Can eLearning Be Used For STEM Education?
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eLearning For STEM Education: Can It Be Of Use?

The amount of information generated daily by consumers and businesses is growing exponentially. As a result, today's educators are increasingly recognizing how important it is that advancing students know how to work with new technologies that are built on STEM disciplines. In fact, many teachers are starting to implement technological innovations in the classroom to inspire and engage students.

Case in point, eLearning is an empowering resource that teachers use to deliver quality, cost-effective training. Education advocates believe that eLearning tools are essential for providing students with current information and enhanced curriculums, as well as delivering well-rounded lessons. From urban to rural classrooms, eLearning is an increasingly vital resource for educators and students.

Importance Of STEM Education

Many people think of lab coats and highly complex technologies when they hear the word STEM. In reality, however, STEM sciences are the framework for vital institutions that society cannot live without – such as manufacturing, food production, and healthcare.

Today, people are heavily reliant on STEM-based professions. STEM specialists use their science, technology, engineering and math skills to manage and improve important aspects of life, such as the nation’s economy and population health outcomes.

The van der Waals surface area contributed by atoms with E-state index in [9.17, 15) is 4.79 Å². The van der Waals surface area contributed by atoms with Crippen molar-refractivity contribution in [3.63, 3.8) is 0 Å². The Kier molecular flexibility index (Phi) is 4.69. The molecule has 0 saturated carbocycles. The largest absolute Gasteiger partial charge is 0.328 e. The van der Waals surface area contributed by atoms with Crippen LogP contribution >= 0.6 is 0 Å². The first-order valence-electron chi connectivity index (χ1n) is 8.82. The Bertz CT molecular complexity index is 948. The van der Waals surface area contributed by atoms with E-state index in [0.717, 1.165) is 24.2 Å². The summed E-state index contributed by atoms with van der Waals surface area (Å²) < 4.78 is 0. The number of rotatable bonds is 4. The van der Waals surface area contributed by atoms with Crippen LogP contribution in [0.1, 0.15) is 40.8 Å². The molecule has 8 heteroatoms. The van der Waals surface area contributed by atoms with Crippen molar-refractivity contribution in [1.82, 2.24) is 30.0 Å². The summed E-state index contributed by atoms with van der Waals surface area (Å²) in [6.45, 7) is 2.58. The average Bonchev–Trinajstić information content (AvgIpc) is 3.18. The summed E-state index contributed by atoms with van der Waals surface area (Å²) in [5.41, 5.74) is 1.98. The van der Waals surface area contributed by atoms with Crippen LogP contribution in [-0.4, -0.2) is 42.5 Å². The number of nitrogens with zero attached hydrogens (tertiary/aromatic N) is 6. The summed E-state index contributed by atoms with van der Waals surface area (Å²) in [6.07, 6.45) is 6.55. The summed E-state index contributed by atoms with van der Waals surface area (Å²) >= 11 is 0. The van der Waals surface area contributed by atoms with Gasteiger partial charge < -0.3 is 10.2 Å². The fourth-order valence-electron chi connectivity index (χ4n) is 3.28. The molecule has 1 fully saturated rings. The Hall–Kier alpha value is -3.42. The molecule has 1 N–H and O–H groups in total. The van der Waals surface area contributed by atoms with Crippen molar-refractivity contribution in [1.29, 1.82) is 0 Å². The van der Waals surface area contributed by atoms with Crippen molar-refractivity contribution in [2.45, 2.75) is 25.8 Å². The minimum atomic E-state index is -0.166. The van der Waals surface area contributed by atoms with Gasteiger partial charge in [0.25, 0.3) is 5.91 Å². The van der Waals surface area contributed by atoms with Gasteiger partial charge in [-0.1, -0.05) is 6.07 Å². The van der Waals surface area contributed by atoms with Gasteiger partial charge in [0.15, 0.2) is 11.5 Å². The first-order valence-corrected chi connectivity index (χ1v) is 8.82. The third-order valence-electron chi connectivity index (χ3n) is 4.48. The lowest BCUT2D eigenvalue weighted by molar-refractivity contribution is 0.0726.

There’s been a multitude of articles published about the importance of STEM education. Despite this, it seems that people aren't getting the message. In 2018, nearly two and a half million STEM jobs went unfilled. Furthermore, minorities are woefully underrepresented in the field as are women, particularly in STEM executive roles where men are 70% more likely to hold these positions.

If people truly understood the message that countless professionals and educators have been trying to share, these disparities wouldn't exist. Unfortunately, even with the many messages that advocates for STEM science have shared with the public, many people still don’t fully grasp the importance of them.

More needs to be done in regard to getting the message about the importance of the STEM sciences to discipline out to parents and students. In short, parents and others who aren't well versed on the importance of STEM education can't very well share that knowledge with the nation’s up and coming youth.

eLearning For STEM

As technology advances, young generations are becoming more engaged with interactive platforms. This has changed the way that students learn. In view of this, teachers who deploy eLearning resources in the classroom cater to the habits of today's technology-enabled generations.

Using eLearning teaching tools, educators can provide interactive, hands-on experiences to students for concepts that were previously abstract in the traditional classroom setting. Interactive technology helps contemporary students to learn complex STEM concepts at an early age because it’s easier for them to engage with it, increasing their understanding of intricate theories. Due to this, teachers who deploy eLearning technology in the learning environment have seen impressive increases in student learning outcomes.